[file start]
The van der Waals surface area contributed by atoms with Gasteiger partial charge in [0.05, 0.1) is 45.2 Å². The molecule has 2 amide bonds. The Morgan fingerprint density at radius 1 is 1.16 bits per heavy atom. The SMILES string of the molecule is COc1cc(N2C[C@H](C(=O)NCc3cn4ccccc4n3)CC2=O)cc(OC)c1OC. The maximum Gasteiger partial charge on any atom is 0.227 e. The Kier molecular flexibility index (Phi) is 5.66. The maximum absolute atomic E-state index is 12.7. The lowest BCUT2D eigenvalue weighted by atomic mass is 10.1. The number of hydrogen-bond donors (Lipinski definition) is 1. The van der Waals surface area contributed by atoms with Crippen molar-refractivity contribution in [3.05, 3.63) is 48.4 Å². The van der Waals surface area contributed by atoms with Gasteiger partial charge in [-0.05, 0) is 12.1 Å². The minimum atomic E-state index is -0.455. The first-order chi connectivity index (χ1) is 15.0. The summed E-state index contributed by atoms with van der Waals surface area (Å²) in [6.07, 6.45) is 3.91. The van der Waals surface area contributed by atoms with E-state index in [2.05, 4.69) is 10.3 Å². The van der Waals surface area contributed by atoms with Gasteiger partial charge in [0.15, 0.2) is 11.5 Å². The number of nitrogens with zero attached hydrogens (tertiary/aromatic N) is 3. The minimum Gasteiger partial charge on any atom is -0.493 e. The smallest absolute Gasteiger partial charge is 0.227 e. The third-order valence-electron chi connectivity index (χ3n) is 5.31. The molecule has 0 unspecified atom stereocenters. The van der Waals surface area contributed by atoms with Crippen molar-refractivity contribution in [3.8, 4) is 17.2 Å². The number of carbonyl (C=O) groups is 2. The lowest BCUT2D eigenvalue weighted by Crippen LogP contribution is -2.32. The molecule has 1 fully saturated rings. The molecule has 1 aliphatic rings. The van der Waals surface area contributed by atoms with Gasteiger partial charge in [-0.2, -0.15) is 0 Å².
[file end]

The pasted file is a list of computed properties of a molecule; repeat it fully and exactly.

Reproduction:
The van der Waals surface area contributed by atoms with Gasteiger partial charge in [0.05, 0.1) is 45.2 Å². The molecule has 2 amide bonds. The Morgan fingerprint density at radius 1 is 1.16 bits per heavy atom. The SMILES string of the molecule is COc1cc(N2C[C@H](C(=O)NCc3cn4ccccc4n3)CC2=O)cc(OC)c1OC. The maximum Gasteiger partial charge on any atom is 0.227 e. The Kier molecular flexibility index (Phi) is 5.66. The maximum absolute atomic E-state index is 12.7. The lowest BCUT2D eigenvalue weighted by atomic mass is 10.1. The number of hydrogen-bond donors (Lipinski definition) is 1. The van der Waals surface area contributed by atoms with Crippen molar-refractivity contribution in [3.05, 3.63) is 48.4 Å². The van der Waals surface area contributed by atoms with Gasteiger partial charge in [-0.05, 0) is 12.1 Å². The minimum atomic E-state index is -0.455. The first-order chi connectivity index (χ1) is 15.0. The summed E-state index contributed by atoms with van der Waals surface area (Å²) in [6.07, 6.45) is 3.91. The van der Waals surface area contributed by atoms with E-state index in [2.05, 4.69) is 10.3 Å². The van der Waals surface area contributed by atoms with Gasteiger partial charge in [0.15, 0.2) is 11.5 Å². The number of nitrogens with zero attached hydrogens (tertiary/aromatic N) is 3. The minimum Gasteiger partial charge on any atom is -0.493 e. The smallest absolute Gasteiger partial charge is 0.227 e. The third-order valence-electron chi connectivity index (χ3n) is 5.31. The molecule has 0 unspecified atom stereocenters. The van der Waals surface area contributed by atoms with Crippen molar-refractivity contribution in [3.8, 4) is 17.2 Å². The number of carbonyl (C=O) groups is 2. The lowest BCUT2D eigenvalue weighted by Crippen LogP contribution is -2.32. The molecule has 1 fully saturated rings. The molecule has 1 aliphatic rings. The van der Waals surface area contributed by atoms with Gasteiger partial charge in [-0.2, -0.15) is 0 Å².